The Rolex Awards for Enterprise
New Zealand mountaineer, explorer, statesman and humanist, Edmund Hillary gained instant fame with Tenzing Norgay in 1953 when they reached the summit of Mt Everest, the world’s highest mountain. His achievements in adventure and exploration continued throughout the following decades and were supplemented by his diplomatic role as New Zealand High Commissioner to India, Nepal and Bangladesh.
Edmund Percival Hillary was educated at Auckland Grammar School and attended Auckland University before joining his father’s honey production business. He developed a love for mountaineering at an early age; his lifelong association with the Himalayas began in 1951 when he made first ascents of six peaks over 6,000 metres in the Gawhal Himalaya. ln 1951, he joined the British Everest reconnaissance party; in 1952, he took part in the British Cho Oyu expedition; and, in 1953 — with Tenzing Norgay — he reached the summit of Everest. For this, Hillary was knighted by Queen Elizabeth II.
Sir Edmund then turned to the Antarctic and, leading the New Zealand part of the British Trans-Antarctic Expedition, he, with four companions, travelled overland on three converted farm tractors to become the first ever party with vehicles to reach the South Pole. ln 1960-1961, he returned to the Himalayas to carry out high-altitude research and complete a number of difficult first ascents, including Mt Amadablam (6,797m).
His concern for the welfare of the Sherpa people grew more acute and he co-operated with them to build — at an altitude of 3,840m — the first permanent school in the Everest region. He returned to the Himalayas annually for the next few years to combine his first ascents of several peaks with a variety of aid projects.
Sir Edmund continued his expeditions: in 1967, he made the first ascent of Mt. Herschel (3,570m) near Cape Hallett in the Antarctic and, in 1968, he tackled some of the turbulent rivers of east Nepal by jet boat. ln 1977, he drove three jet boats from the Indian Ocean up the Ganges to its source in the Himalayan peaks. ln 1985, the New Zealand government appointed Sir Edmund High Commissioner to India, Nepal and Bangladesh; however, he persevered with his aid programmes in the Everest region and has now completed 25 schools, two hospitals, 12 medical clinics and a reforestation programme. For his conservation efforts, he was appointed an international director of the World Wildlife Fund and was honoured by the United Nations Environmental Programme.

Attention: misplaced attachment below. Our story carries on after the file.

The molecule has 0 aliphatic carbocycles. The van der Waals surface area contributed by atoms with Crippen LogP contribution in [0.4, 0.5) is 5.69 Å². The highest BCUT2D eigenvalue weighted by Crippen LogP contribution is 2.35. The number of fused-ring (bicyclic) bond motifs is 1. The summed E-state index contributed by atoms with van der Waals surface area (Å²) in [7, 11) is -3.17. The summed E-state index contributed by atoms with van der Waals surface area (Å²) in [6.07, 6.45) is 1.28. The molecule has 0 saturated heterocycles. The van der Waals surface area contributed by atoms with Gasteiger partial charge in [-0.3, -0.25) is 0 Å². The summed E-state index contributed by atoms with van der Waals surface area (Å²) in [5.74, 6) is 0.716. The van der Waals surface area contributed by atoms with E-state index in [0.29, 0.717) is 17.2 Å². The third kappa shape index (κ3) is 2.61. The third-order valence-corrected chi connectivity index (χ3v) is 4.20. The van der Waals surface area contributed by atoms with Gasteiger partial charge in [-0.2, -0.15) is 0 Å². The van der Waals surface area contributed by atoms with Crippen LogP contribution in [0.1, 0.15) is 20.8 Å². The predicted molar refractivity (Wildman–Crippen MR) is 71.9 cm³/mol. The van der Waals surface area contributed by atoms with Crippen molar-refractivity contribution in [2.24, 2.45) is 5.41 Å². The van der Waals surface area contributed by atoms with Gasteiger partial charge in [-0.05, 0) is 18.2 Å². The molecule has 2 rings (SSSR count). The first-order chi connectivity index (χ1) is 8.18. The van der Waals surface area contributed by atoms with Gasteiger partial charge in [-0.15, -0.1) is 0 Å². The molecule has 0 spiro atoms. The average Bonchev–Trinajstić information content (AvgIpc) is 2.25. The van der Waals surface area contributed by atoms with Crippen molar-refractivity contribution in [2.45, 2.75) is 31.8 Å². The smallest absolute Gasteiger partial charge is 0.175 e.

Sir Edmund has received the Royal Geographic Society's Founders’ Gold Medal; the National Geographic Society’s Hubbard Medal; the Polar Medal; the Star of Nepal (1st Class); the Order of New Zealand; and five honorary doctorates. His books include High Adventure, East of Everest (with George Lowe); No Latitude for Error, High in the Thin Gold Air (with Desmond Doig); Schoolhouse in the Clouds; Nothing Venture Nothing Win; From the Ocean to the Sky, and Two Generations (with his son Peter).
Sir Edmund Hillary died on 11 June 2008.
Published in 1993